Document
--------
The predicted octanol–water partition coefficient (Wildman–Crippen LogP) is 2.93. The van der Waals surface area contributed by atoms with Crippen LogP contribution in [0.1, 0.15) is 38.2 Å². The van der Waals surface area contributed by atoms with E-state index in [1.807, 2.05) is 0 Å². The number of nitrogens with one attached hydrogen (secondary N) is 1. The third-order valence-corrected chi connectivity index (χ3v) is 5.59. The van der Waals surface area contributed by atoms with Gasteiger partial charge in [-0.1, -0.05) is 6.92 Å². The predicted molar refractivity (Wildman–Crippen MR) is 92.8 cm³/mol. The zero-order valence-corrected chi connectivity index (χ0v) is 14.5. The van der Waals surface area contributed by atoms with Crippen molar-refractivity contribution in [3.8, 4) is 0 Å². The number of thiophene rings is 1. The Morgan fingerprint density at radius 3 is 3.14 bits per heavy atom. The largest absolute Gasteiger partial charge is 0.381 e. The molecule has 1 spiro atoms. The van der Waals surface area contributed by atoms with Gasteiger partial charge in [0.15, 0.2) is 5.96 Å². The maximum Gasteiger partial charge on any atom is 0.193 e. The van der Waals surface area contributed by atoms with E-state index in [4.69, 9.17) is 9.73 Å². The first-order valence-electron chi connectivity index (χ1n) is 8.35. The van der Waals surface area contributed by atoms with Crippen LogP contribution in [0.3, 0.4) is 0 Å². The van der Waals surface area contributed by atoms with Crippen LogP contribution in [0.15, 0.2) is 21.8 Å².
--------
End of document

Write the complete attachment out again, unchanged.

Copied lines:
The predicted octanol–water partition coefficient (Wildman–Crippen LogP) is 2.93. The van der Waals surface area contributed by atoms with Crippen LogP contribution in [0.1, 0.15) is 38.2 Å². The van der Waals surface area contributed by atoms with E-state index in [1.807, 2.05) is 0 Å². The number of nitrogens with one attached hydrogen (secondary N) is 1. The third-order valence-corrected chi connectivity index (χ3v) is 5.59. The van der Waals surface area contributed by atoms with Gasteiger partial charge in [-0.1, -0.05) is 6.92 Å². The predicted molar refractivity (Wildman–Crippen MR) is 92.8 cm³/mol. The zero-order valence-corrected chi connectivity index (χ0v) is 14.5. The van der Waals surface area contributed by atoms with Crippen molar-refractivity contribution in [3.8, 4) is 0 Å². The number of thiophene rings is 1. The Morgan fingerprint density at radius 3 is 3.14 bits per heavy atom. The largest absolute Gasteiger partial charge is 0.381 e. The molecule has 1 spiro atoms. The van der Waals surface area contributed by atoms with Gasteiger partial charge in [0.15, 0.2) is 5.96 Å². The maximum Gasteiger partial charge on any atom is 0.193 e. The van der Waals surface area contributed by atoms with E-state index in [4.69, 9.17) is 9.73 Å². The first-order valence-electron chi connectivity index (χ1n) is 8.35. The van der Waals surface area contributed by atoms with Crippen LogP contribution in [0.3, 0.4) is 0 Å². The van der Waals surface area contributed by atoms with Crippen LogP contribution in [0.15, 0.2) is 21.8 Å².